This thesis presents the design of a novel piezo-driven, sub-micron, comparative measurement stage for an automatic high-speed in-process industrial control system. The design features the use of precision solid flexures to transmit motion from a low voltage piezo stack to the measurement tip. This motion is used to determine height differences between a reference standard and a sample ball bearing. The key product diameter dimension is computed from this and is the basis of the feedback for automatic control of the production process. The aim of the automated measurement system is to precisely control the multiple continuous and repetitive metal reduction stages throughout a ball bearing manufacturing process. This thesis largely concentrates on the design, construction, control and testing of the piezo based measurement instrument, but also discusses the automatic sampling and delivery process, process control and the communication methods between the measurement system and the manufacturing process. Throughout the initial design stage of the measurement instrument, the focus is on the first two phases of the design: analytical design and finite element analysis (FEA). Design equations developed to predict the behaviour of the stages are used to compute the stiffness, displacement, stress and resonant frequency of the stage; modifications of dimensions enables the control and optimisation of the response of the measurement stage to achieve the desired outcome. Finite element analysis is then used to verify estimations obtained from the analytical design phase. Testing of the measurement instrument focuses on specifying the in-production system capabilities in terms of trueness and precision of measurements; the tests prove and validate the functionality of the instrument within the production facility.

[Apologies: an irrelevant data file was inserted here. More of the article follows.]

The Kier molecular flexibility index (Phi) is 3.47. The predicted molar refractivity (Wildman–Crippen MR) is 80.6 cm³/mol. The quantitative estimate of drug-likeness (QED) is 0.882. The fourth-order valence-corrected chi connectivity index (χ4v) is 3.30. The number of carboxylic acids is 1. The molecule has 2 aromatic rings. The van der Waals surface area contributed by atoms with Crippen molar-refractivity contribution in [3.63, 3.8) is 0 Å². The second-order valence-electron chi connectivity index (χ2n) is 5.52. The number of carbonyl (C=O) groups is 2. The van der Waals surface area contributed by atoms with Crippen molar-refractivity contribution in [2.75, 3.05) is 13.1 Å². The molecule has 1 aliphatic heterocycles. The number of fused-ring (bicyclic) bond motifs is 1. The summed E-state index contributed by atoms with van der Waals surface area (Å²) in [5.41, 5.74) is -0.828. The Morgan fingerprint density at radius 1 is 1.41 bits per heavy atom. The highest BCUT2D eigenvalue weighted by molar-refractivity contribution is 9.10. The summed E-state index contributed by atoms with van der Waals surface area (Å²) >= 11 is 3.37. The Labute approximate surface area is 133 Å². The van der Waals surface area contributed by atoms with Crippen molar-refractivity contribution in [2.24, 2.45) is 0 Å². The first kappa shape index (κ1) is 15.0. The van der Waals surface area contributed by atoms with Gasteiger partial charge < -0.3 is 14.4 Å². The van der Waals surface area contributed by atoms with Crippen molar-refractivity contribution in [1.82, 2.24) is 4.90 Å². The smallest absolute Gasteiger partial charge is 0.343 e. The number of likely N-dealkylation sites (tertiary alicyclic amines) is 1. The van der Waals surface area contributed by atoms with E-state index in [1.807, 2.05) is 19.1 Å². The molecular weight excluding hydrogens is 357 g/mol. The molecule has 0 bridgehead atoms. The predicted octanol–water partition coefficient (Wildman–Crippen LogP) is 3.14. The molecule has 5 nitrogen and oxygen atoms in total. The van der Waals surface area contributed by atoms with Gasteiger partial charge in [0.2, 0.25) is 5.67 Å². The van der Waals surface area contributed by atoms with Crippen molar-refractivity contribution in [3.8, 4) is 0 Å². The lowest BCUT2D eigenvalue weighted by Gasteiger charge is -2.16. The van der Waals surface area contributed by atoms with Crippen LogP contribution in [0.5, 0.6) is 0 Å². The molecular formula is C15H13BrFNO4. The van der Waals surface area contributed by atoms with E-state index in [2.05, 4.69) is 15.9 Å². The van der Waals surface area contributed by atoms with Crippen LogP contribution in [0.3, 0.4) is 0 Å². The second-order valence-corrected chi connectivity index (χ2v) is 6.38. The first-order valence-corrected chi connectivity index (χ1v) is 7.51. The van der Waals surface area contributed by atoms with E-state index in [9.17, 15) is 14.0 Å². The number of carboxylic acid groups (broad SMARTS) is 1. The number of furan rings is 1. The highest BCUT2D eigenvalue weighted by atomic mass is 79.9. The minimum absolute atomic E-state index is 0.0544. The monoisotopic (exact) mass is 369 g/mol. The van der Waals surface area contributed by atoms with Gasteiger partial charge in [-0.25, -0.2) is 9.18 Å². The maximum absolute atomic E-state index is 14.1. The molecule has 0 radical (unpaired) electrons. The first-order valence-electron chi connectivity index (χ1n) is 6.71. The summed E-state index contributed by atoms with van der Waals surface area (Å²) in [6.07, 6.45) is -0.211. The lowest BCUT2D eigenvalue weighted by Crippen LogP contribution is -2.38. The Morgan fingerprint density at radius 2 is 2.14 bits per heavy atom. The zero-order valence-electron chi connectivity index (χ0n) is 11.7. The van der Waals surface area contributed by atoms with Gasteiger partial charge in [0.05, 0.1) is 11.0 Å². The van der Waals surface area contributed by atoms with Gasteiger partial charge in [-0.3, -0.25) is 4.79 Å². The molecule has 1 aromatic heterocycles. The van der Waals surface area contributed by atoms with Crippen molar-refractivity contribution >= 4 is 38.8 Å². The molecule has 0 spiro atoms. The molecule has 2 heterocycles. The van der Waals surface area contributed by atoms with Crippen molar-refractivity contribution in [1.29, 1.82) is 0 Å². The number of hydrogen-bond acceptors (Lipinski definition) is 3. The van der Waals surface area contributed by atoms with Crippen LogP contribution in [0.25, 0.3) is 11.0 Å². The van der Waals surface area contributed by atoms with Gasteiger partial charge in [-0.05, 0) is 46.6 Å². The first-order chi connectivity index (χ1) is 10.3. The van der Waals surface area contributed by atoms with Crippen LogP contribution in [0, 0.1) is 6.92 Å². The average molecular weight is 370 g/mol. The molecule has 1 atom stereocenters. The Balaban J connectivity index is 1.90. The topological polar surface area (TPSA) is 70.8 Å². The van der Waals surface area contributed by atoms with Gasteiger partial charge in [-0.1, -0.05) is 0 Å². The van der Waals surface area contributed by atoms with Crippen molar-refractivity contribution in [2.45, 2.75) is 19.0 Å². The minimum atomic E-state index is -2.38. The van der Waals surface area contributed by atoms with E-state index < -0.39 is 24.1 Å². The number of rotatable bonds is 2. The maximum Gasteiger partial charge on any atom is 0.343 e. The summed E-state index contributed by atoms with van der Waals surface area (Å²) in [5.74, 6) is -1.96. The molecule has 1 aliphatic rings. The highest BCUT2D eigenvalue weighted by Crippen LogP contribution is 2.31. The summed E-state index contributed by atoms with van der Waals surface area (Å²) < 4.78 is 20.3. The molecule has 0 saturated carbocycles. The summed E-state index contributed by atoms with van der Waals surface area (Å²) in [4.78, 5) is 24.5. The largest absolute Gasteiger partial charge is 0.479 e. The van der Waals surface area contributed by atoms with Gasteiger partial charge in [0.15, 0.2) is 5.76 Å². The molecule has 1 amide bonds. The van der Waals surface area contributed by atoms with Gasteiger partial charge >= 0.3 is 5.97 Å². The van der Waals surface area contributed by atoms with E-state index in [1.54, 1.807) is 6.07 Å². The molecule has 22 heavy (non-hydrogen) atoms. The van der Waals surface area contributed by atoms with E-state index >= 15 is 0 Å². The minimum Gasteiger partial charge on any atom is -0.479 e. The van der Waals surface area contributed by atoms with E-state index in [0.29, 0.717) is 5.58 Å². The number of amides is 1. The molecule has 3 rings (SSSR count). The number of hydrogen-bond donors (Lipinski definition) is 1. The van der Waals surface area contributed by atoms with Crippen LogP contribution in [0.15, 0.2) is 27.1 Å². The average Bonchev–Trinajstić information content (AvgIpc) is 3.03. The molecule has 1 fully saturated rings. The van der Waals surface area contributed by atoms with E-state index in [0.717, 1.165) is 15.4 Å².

|Publication status||Unpublished - 2008|
- Precision measurement